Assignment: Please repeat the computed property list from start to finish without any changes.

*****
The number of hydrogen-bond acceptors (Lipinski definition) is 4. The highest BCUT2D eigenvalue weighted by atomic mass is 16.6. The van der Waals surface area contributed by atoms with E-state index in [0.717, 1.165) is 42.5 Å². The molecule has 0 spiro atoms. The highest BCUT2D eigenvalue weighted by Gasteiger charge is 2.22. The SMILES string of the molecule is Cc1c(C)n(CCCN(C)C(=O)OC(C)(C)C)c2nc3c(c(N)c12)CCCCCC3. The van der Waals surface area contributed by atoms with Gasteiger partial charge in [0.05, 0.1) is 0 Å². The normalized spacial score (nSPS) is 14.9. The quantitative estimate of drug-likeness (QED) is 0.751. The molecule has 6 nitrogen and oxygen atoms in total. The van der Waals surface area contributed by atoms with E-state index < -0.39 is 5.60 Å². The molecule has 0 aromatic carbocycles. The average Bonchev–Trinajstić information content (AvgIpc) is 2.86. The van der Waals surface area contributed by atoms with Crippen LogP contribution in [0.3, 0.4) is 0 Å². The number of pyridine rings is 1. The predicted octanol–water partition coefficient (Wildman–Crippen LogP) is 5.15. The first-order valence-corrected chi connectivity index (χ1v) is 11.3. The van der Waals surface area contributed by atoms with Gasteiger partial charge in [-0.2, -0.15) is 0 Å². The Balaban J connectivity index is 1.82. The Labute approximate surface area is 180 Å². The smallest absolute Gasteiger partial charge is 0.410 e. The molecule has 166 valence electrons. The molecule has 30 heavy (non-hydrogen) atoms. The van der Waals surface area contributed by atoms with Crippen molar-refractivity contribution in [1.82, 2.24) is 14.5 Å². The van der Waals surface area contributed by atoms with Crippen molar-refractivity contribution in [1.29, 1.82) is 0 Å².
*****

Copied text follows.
The number of hydrogen-bond acceptors (Lipinski definition) is 4. The highest BCUT2D eigenvalue weighted by atomic mass is 16.6. The van der Waals surface area contributed by atoms with E-state index in [0.717, 1.165) is 42.5 Å². The molecule has 0 spiro atoms. The highest BCUT2D eigenvalue weighted by Gasteiger charge is 2.22. The SMILES string of the molecule is Cc1c(C)n(CCCN(C)C(=O)OC(C)(C)C)c2nc3c(c(N)c12)CCCCCC3. The van der Waals surface area contributed by atoms with Gasteiger partial charge in [0.05, 0.1) is 0 Å². The normalized spacial score (nSPS) is 14.9. The quantitative estimate of drug-likeness (QED) is 0.751. The molecule has 6 nitrogen and oxygen atoms in total. The van der Waals surface area contributed by atoms with E-state index < -0.39 is 5.60 Å². The molecule has 0 aromatic carbocycles. The average Bonchev–Trinajstić information content (AvgIpc) is 2.86. The van der Waals surface area contributed by atoms with Crippen LogP contribution in [0.3, 0.4) is 0 Å². The number of pyridine rings is 1. The predicted octanol–water partition coefficient (Wildman–Crippen LogP) is 5.15. The first-order valence-corrected chi connectivity index (χ1v) is 11.3. The van der Waals surface area contributed by atoms with Gasteiger partial charge in [-0.2, -0.15) is 0 Å². The Balaban J connectivity index is 1.82. The Labute approximate surface area is 180 Å². The smallest absolute Gasteiger partial charge is 0.410 e. The molecule has 166 valence electrons. The molecule has 30 heavy (non-hydrogen) atoms. The van der Waals surface area contributed by atoms with Crippen molar-refractivity contribution in [1.82, 2.24) is 14.5 Å². The van der Waals surface area contributed by atoms with Crippen molar-refractivity contribution in [1.29, 1.82) is 0 Å².